Fig. 6

Effect of pH on the MB photodegradation: a Co, dye = 5 ppm, b Co, dye = 50 ppm

Statistical optimization of the operating parameters

Initially, Box–Behnken design was chosen and experiments design according to Table 2 was conducted and the relevant results are shown in Table 2, which lists the % of the dye removal, for initial dye concentration of 10 mg/L and 20 min of reaction time. Those results are further analyzed using SAS software. The correlation between the controllable factor (% dye removal) and three important operating parameters (ZnO NP dosage, pH and flow rate) for the dye wastewater treatment is investigated. The significance of the model becomes clear when it shows a good fit between the theoretical and experimental data.
Table 2

Input and output statistics for statistical analysis system (SAS)

Experiment no.

Codified values

Measured values

Response (% dye removal)

X1,

ZnO

X2,

pH

X3,

flow rate

ZnO, mg/L

pH

Flow rate, mL/min

Experimental

Predicted

1

− 1

− 1

0

0.2

10

460

90.30

89.24

2

− 1

1

0

0.2

14

460

88.80

87.74

3

1

− 1

0

0.6

10

460

90.50

91.56

4

1

1

0

0.6

14

460

90.00

91.06

5

0

− 1

− 1

0.4

10

230

89.80

90.91

6

0

− 1

1

0.4

10

690

78.70

77.59

7

0

1

− 1

0.4

14

230

88.10

89.21

8

0

1

1

0.4

14

690

78.40

77.29

9

− 1

0

− 1

0.2

12

230

88.50

88.45

10

1

0

− 1

0.6

12

230

91.30

89.13

11

− 1

0

1

0.2

12

690

71.50

73.68

12

1

0

1

0.6

12

690

78.60

78.65

13

0

0

0

0.4

12

460

92.30

92.30

14

0

0

0

0.4

12

460

92.30

92.30

15

0

0

0

0.4

12

460

92.30

92.30

A Box–Behnken design shown in Table 2 lets the exploration of the second-order model expressed in a mathematical polynomial equation (Eq. 5) where the response variable (f) is evaluated as a second-order function of ZnO NP dosage (X1), pH (X2) and flow rate (X3) and assessed as the sum of a constant, three coefficients of first-order (terms in X1, X2 and X3), three coefficients of interaction (X1 X2), (X1 X3) and (X2 X3) and the three coefficients of the second order (X 1 2 , X 2 2 and X 3 2 ) as illustrated in Eq. (3).
$$\begin{aligned} f & = 92.30 + 1.41X_{1} - 0.50X_{2} - 6.313.48X_{3} - 1.840.65X_{1}^{2} - 0.25X_{1} X_{2} - 1.08X_{1} X_{3} \\ & \quad - \,0.562.56X_{2}^{2} + 0.35X_{2} X_{3} - 7.99X_{3}^{2} \\ \end{aligned}$$
(5)
A descriptive statistical analysis of variance (ANOVA) such as the probability (p value), Fisher’s (F value) and R2 is used to check the fitness of the model. A t test is used for analyzing all model terms, and any term found to be insignificant at a p value 0.05 was excluded from the model which is determined by Fisher’s F test and probability > F values. As given in Table 3, the p value of the model is 0.003, and since this model describes about 96% of the data variability, it could be concluded that the model is highly significant. The experimental values and the predicted data attained by E (5) are illustrated in Fig. 7. It is proposed that the suggested model is suitable for predicting the dye removal, revealing a good fit.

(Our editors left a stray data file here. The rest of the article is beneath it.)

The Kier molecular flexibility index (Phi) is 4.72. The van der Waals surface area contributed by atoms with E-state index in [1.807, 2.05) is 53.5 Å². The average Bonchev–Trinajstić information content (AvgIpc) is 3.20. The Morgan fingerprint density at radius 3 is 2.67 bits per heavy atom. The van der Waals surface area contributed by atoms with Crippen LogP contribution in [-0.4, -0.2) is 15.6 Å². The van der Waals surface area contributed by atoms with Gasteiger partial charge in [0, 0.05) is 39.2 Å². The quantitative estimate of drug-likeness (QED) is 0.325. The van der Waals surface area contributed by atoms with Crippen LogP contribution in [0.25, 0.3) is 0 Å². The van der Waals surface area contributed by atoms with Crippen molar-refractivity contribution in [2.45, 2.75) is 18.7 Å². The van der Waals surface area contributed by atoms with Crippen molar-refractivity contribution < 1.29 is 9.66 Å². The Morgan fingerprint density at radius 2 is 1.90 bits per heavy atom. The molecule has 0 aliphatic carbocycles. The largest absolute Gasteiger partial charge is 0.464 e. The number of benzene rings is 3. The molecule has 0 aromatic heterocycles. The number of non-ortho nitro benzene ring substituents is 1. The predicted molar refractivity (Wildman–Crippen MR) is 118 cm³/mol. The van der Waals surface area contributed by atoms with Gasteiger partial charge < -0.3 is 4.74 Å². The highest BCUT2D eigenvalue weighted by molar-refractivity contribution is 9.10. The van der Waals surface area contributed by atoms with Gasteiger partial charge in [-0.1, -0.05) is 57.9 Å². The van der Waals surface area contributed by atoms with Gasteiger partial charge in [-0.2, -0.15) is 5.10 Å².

Table 3

Analysis of variance (ANOVA) results for the response surface

Source

Degree of freedom

(df)

Sum of squares

(SS)

Mean squares

(MS)

Fisher

F value

Probability

p value

Model

9

583.3035

064.8115

017.11647

0.003015

Linear

3

336.7424

336.7425

88.932386

0.937034

Square

3

237.2281

237.2281

62.651012

1.336784

Interaction

3

17.33923

017.3392

04.579223

1.256294

Error

5

18.93250

003.7860

  

Total

14

602.2360

   

R2 = 96.86%, adj R2 = 91.20%

Fig. 7

Regression plot of experimental values against predicted data from the second-order response surface model

MATLAB 7.11.0 software was used to produce the graphical representation of the polynomial equation (Eq. 5), and the three-dimensional (3-D) surface and two-dimensional (2-D) contour plots are given in Fig. 8. In such a plot, the polynomial equation allowed the 3-D representation of the dye removal when one of the studied variables is fixed. As seen from Fig. 8 (a, b and c), the reaction parameters, ZnO dose, pH and flow rate values, have a positive or negative effect on the % removal of dye.
Fig. 8

Design-Expert plot, 3-D response surface corresponding to % dye removal and contour plot for: a ZnO and pH; b ZnO and flow rate; c pH and flow rate

The polynomial equation (Eq. 5) permits to show the 3-D surface and the 2-D contour plots and the three-dimensional representation of the investigation (Fig. 8). MATLAB 7.11.0 software was used to draw this graphical representation. As shown in Fig. 8a, the maximum removal rate was predicted when the ZnO dosage was increased. However, at higher ZnO concentrations, the removal efficiency was negatively affected. Thus, the excess increase in ZnO NPs does not grantee a continuous increase in the dye removal rate. Similarly, the increase in pH value is viewed as a pronounced effect on the efficiency of the dye removal rate until a certain limit. Thus the optimal values for ZnO NP dosage and pH value for each process should be obtained. The data in Fig. 8b plot show the interaction between the ZnO NP dosage and the aqueous solution flow rate performing a positive enhancement in the removal rate. Figure 8c shows that increase in the pH value increases and the flow rate improves the dye removal efficiency; however, after a certain point, the removal rate decreased. Thus, ZnO NP dosage and pH together with the flow rate of the solution should be in optimal values to maximize the dye removal rate.

Response surface analysis and Mathematical software (V 5.2., Wolfram research Inc.) were applied to locate the optimum operating variables conditions of rate of MB dye removal. The maximum % dye removal is 94% (f), while the optimum operating their natural values are: 0.45 mg/L, 11 and 370, L/min, for ZnO dosage, pH and flow rate, respectively.

To verify the model’s adequacy for the maximum response predicted value (% dye removal), a further three replicate experiments were conducted at the optimum conditions levels obtained from the model. A good agreement represented between the predictive (94%) and experimental response (93.9%) values satisfies a high validity of this model.